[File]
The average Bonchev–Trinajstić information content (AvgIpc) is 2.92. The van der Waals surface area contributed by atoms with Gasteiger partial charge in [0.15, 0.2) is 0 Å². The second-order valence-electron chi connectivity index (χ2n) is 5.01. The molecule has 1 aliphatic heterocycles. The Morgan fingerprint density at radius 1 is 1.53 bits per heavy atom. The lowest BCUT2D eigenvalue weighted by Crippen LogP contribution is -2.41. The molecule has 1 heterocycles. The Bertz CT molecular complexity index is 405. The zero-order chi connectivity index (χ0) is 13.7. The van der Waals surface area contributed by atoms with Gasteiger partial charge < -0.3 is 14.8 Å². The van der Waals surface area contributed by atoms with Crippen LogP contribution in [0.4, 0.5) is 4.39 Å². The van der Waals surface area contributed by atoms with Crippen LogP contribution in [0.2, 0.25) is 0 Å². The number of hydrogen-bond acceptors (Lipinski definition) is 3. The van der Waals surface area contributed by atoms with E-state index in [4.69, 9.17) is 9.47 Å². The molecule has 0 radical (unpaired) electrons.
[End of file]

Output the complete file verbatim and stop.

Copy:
The average Bonchev–Trinajstić information content (AvgIpc) is 2.92. The van der Waals surface area contributed by atoms with Gasteiger partial charge in [0.15, 0.2) is 0 Å². The second-order valence-electron chi connectivity index (χ2n) is 5.01. The molecule has 1 aliphatic heterocycles. The Morgan fingerprint density at radius 1 is 1.53 bits per heavy atom. The lowest BCUT2D eigenvalue weighted by Crippen LogP contribution is -2.41. The molecule has 1 heterocycles. The Bertz CT molecular complexity index is 405. The zero-order chi connectivity index (χ0) is 13.7. The van der Waals surface area contributed by atoms with Gasteiger partial charge < -0.3 is 14.8 Å². The van der Waals surface area contributed by atoms with Crippen LogP contribution in [0.4, 0.5) is 4.39 Å². The van der Waals surface area contributed by atoms with Crippen LogP contribution in [0.2, 0.25) is 0 Å². The number of hydrogen-bond acceptors (Lipinski definition) is 3. The van der Waals surface area contributed by atoms with E-state index in [4.69, 9.17) is 9.47 Å². The molecule has 0 radical (unpaired) electrons.